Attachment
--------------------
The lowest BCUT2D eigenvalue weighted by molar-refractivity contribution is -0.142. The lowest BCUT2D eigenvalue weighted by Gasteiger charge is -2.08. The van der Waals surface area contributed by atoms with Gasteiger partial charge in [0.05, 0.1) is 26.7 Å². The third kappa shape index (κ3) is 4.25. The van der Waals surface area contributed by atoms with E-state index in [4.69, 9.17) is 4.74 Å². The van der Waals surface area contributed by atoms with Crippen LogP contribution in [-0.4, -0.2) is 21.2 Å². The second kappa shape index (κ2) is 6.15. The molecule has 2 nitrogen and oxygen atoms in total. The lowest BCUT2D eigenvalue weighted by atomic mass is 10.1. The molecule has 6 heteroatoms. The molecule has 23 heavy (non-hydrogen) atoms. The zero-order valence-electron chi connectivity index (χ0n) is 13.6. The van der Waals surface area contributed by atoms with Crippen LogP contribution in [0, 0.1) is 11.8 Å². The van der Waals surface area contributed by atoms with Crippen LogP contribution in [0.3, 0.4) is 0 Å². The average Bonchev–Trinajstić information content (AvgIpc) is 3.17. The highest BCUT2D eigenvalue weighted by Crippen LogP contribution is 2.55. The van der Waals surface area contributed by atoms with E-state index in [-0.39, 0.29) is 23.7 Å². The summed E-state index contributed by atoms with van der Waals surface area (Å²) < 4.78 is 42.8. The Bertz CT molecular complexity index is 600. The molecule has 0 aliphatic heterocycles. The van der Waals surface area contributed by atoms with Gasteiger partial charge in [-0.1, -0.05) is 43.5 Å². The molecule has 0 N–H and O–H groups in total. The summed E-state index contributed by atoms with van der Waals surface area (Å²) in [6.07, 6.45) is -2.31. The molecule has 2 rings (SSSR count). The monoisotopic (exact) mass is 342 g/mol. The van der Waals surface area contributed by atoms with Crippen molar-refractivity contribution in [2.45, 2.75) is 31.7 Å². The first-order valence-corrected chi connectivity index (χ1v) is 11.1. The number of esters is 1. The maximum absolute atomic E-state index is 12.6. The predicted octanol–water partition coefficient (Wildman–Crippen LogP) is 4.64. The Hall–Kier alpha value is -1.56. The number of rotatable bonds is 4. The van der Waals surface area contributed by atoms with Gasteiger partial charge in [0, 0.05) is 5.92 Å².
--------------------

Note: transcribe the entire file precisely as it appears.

The lowest BCUT2D eigenvalue weighted by molar-refractivity contribution is -0.142. The lowest BCUT2D eigenvalue weighted by Gasteiger charge is -2.08. The van der Waals surface area contributed by atoms with Gasteiger partial charge in [0.05, 0.1) is 26.7 Å². The third kappa shape index (κ3) is 4.25. The van der Waals surface area contributed by atoms with E-state index in [4.69, 9.17) is 4.74 Å². The van der Waals surface area contributed by atoms with Crippen LogP contribution in [-0.4, -0.2) is 21.2 Å². The second kappa shape index (κ2) is 6.15. The molecule has 2 nitrogen and oxygen atoms in total. The lowest BCUT2D eigenvalue weighted by atomic mass is 10.1. The molecule has 6 heteroatoms. The molecule has 23 heavy (non-hydrogen) atoms. The zero-order valence-electron chi connectivity index (χ0n) is 13.6. The van der Waals surface area contributed by atoms with Crippen LogP contribution in [0, 0.1) is 11.8 Å². The van der Waals surface area contributed by atoms with Crippen LogP contribution in [0.3, 0.4) is 0 Å². The average Bonchev–Trinajstić information content (AvgIpc) is 3.17. The highest BCUT2D eigenvalue weighted by Crippen LogP contribution is 2.55. The van der Waals surface area contributed by atoms with E-state index in [-0.39, 0.29) is 23.7 Å². The summed E-state index contributed by atoms with van der Waals surface area (Å²) < 4.78 is 42.8. The Bertz CT molecular complexity index is 600. The molecule has 0 aliphatic heterocycles. The van der Waals surface area contributed by atoms with Gasteiger partial charge in [-0.1, -0.05) is 43.5 Å². The molecule has 0 N–H and O–H groups in total. The summed E-state index contributed by atoms with van der Waals surface area (Å²) in [6.07, 6.45) is -2.31. The molecule has 2 rings (SSSR count). The monoisotopic (exact) mass is 342 g/mol. The van der Waals surface area contributed by atoms with Crippen molar-refractivity contribution in [2.45, 2.75) is 31.7 Å². The first-order valence-corrected chi connectivity index (χ1v) is 11.1. The number of esters is 1. The maximum absolute atomic E-state index is 12.6. The predicted octanol–water partition coefficient (Wildman–Crippen LogP) is 4.64. The Hall–Kier alpha value is -1.56. The number of rotatable bonds is 4. The van der Waals surface area contributed by atoms with Gasteiger partial charge in [0, 0.05) is 5.92 Å².